Briefly Noted … Solar PV

Briefly Noted … Solar PV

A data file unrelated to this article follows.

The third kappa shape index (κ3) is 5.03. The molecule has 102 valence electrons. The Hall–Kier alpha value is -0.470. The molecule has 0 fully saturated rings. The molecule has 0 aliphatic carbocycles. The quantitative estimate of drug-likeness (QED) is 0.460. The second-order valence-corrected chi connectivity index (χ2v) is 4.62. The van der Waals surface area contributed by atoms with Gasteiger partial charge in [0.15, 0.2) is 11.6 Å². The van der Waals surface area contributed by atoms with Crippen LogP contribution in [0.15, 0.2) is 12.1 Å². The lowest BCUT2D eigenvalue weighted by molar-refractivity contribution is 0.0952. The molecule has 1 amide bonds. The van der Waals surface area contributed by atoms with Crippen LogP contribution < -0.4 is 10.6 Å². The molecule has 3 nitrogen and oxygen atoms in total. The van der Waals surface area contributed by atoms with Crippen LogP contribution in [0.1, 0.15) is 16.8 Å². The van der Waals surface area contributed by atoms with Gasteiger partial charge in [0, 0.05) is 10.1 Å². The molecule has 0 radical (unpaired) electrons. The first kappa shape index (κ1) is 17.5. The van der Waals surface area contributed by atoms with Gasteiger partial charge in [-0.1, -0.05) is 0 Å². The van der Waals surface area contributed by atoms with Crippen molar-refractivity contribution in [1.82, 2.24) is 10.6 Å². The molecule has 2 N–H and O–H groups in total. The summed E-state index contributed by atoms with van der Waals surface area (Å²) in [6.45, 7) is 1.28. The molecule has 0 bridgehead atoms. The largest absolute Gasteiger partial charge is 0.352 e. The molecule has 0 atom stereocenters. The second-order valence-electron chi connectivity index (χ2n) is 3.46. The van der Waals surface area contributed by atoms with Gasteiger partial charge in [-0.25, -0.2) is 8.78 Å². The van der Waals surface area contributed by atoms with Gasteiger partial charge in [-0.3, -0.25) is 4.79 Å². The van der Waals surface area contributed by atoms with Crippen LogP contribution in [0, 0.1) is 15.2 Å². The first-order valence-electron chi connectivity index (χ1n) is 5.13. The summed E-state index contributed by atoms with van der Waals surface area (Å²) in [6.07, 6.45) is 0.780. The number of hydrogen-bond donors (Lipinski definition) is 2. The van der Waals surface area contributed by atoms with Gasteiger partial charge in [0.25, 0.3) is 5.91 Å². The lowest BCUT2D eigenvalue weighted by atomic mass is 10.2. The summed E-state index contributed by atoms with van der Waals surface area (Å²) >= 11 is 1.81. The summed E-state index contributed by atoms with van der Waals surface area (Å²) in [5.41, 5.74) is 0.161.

– BP Solar will provide PV panels to low-income housing projects in Colombia, using a US$11 million fund that is financed by oil royalties. The company is working with Compartel to develop rural telephone lines to 2,000 towns. BP Solar’s goal is to achieve sales of US$1 billion by 2007. Annual growth rates in Latin America are 25 percent, compared with 60 percent in Europe. Five percent of the company’s sales come from Latin America. – Public facilities in South Korea will be required by law to use alternative energy sources starting next year. They have been encouraged but not obliged to use power from low polluting sources, but the decision to enforce the policy will help the country meet GHG emissions reduction targets set by the Kyoto protocol. Oil prices and supply were also a consideration. – Whistler Inc. has acquired American Energy Power Systems of Nevada, a company that sells and installs renewable energy systems. AEPS has a large residential community in Capay, California, which will use PV and solar DHW panels, and which will add fuel cells next year. – Schott Applied Power, a U.S. PV systems provider, has opened new headquarters in Rocklin, California. The location near Sacramento is a hub for the solar business. – The city of Changzhou in Jiangsu, China, will invest heavily to speed development of its solar power product industry in the next five years, including a Changzhou Solar Power Industry Park and a state-level solar power research institute. – UniSource Energy has sold its investment in international power generating facilities in Curacao and will use the US$10 million pre-tax return to bolster its other companies, including Advanced Energy Technologies that develops renewable energy technologies, and Tucson Electric Power, Arizona’s second-largest investor-owned electric utility. – The Union of Concerned Scientists welcomes the release of the proposed Renewable Portfolio Standard in Massachusetts, which will increase environmental and security benefits from renewables, as well as save money for consumers by providing a hedge against price spikes in natural gas, oil and electricity prices. In the worst case, the regulations would increase electricity bills by less than 25 cents per month in 2003 and $1 a month by 2009. The group has concerns about whether the enforcement mechanisms are sufficiently strong, as well as concerns over what kinds of facilities are eligible.
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